Human and Methodological Sources of Variability in the Measurement of Urinary 8-Oxo-7,8-dihydro-2 '-deoxyguanosine

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title = "Human and Methodological Sources of Variability in the Measurement of Urinary 8-Oxo-7,8-dihydro-2 '-deoxyguanosine",
abstract = "Aims: Urinary 8-oxo-7,8-dihydro-2'-deoxyguanosine (8-oxodG) is a widely used biomarker of oxidative stress. However, variability between chromatographic and ELISA methods hampers interpretation of data, and this variability may increase should urine composition differ between individuals, leading to assay interference. Furthermore, optimal urine sampling conditions are not well defined. We performed inter-laboratory comparisons of 8-oxodG measurement between mass spectrometric-, electrochemical- and ELISA-based methods, using common within-technique calibrants to analyze 8-oxodG-spiked phosphate-buffered saline and urine samples. We also investigated human subject- and sample collection-related variables, as potential sources of variability. Results: Chromatographic assays showed high agreement across urines from different subjects, whereas ELISAs showed far more inter-laboratory variation and generally overestimated levels, compared to the chromatographic assays. Excretion rates in timed 'spot' samples showed strong correlations with 24 h excretion (the 'gold' standard) of urinary 8-oxodG (r(p) 0.67-0.90), although the associations were weaker for 8-oxodG adjusted for creatinine or specific gravity (SG). The within-individual excretion of 8-oxodG varied only moderately between days (CV 17% for 24 h excretion and 20% for first void, creatinine-corrected samples). Innovation: This is the first comprehensive study of both human and methodological factors influencing 8-oxodG measurement, providing key information for future studies with this important biomarker. Conclusion: ELISA variability is greater than chromatographic assay variability, and cannot determine absolute levels of 8-oxodG. Use of standardized calibrants greatly improves intra-technique agreement and, for the chromatographic assays, importantly allows integration of results for pooled analyses. If 24 h samples are not feasible, creatinine- or SG-adjusted first morning samples are recommended.",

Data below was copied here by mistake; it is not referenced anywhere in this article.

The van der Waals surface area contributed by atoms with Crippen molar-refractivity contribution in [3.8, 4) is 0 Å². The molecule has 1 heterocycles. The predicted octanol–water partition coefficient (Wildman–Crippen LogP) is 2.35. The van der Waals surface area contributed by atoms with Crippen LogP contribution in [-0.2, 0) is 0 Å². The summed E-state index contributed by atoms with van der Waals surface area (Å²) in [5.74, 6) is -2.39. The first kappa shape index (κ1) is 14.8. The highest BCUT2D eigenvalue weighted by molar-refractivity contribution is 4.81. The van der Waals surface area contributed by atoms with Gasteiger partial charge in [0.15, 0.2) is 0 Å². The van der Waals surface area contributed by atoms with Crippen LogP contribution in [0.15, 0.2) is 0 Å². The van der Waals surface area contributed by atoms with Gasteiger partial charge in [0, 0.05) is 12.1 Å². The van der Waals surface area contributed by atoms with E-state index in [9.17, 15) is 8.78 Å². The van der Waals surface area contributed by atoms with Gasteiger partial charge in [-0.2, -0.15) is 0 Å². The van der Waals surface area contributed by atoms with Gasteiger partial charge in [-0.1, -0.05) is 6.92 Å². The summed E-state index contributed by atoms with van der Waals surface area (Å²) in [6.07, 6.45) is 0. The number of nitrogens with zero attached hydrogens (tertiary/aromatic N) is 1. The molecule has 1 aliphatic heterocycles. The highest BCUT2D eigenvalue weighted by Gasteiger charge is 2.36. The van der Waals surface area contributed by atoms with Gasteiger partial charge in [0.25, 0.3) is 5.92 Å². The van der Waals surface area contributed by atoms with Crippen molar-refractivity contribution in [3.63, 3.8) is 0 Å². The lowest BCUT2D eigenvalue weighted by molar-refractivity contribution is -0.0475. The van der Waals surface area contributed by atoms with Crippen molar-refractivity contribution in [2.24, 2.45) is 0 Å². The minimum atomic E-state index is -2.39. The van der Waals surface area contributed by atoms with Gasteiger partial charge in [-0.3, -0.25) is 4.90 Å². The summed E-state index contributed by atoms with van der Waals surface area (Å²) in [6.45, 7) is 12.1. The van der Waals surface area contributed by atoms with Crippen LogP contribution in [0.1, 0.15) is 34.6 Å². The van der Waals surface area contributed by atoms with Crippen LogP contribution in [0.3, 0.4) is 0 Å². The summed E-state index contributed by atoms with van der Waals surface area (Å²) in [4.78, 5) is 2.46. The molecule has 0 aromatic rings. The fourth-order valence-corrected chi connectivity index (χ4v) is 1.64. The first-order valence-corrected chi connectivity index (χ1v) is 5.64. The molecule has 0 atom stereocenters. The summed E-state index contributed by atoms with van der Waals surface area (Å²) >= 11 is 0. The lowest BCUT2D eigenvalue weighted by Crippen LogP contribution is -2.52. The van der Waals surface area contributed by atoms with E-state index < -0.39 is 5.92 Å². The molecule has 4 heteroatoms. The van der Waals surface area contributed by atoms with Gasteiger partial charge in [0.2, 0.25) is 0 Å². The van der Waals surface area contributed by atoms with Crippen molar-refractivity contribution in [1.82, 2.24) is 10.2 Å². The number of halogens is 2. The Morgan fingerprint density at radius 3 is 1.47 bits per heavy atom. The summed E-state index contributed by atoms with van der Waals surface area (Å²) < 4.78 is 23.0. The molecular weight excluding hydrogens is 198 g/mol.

author = "Lars Barregard and Peter Moller and Trine Henriksen and Vilas Mistry and Gudrun Koppen and {Rossner Jr.}, Pavel and Sram, {Radim J.} and Allan Weimann and Poulsen, {Henrik E.} and Robert Nataf and Roberta Andreoli and Paola Manini and Tim Marczylo and Patricia Lam and Evans, {Mark D.} and Hiroshi Kasai and Kazuaki Kawai and Yun-Shan Li and Kazuo Sakai and Rajinder Singh and Friederike Teichert and Farmer, {Peter B.} and Rafal Rozalski and Daniel Gackowski and Agnieszka Siomek and Saez, {Guillermo T.} and Concha Cerda and {Broberg Palmgren}, Karin and Christian Lindh and Bakhtiar Hossain and Siamak Haghdoost and Chiung-Wen Hu and Mu-Rong Chao and Kuen-Yuh Wu and Hilmi Orhan and Nilufer Senduran and Smith, {Raymond J.} and Santella, {Regina M.} and Yali Su and Czarina Cortez and Susan Yeh and Ryszard Olinski and Steffen Loft and Cooke, {Marcus S.}",
year = "2013",
doi = "10.1089/ars.2012.4714",
language = "English",
volume = "18",
pages = "2377--2391",
journal = "Antioxidants and Redox Signaling",
issn = "1557-7716",
publisher = "Mary Ann Liebert, Inc.",
number = "18",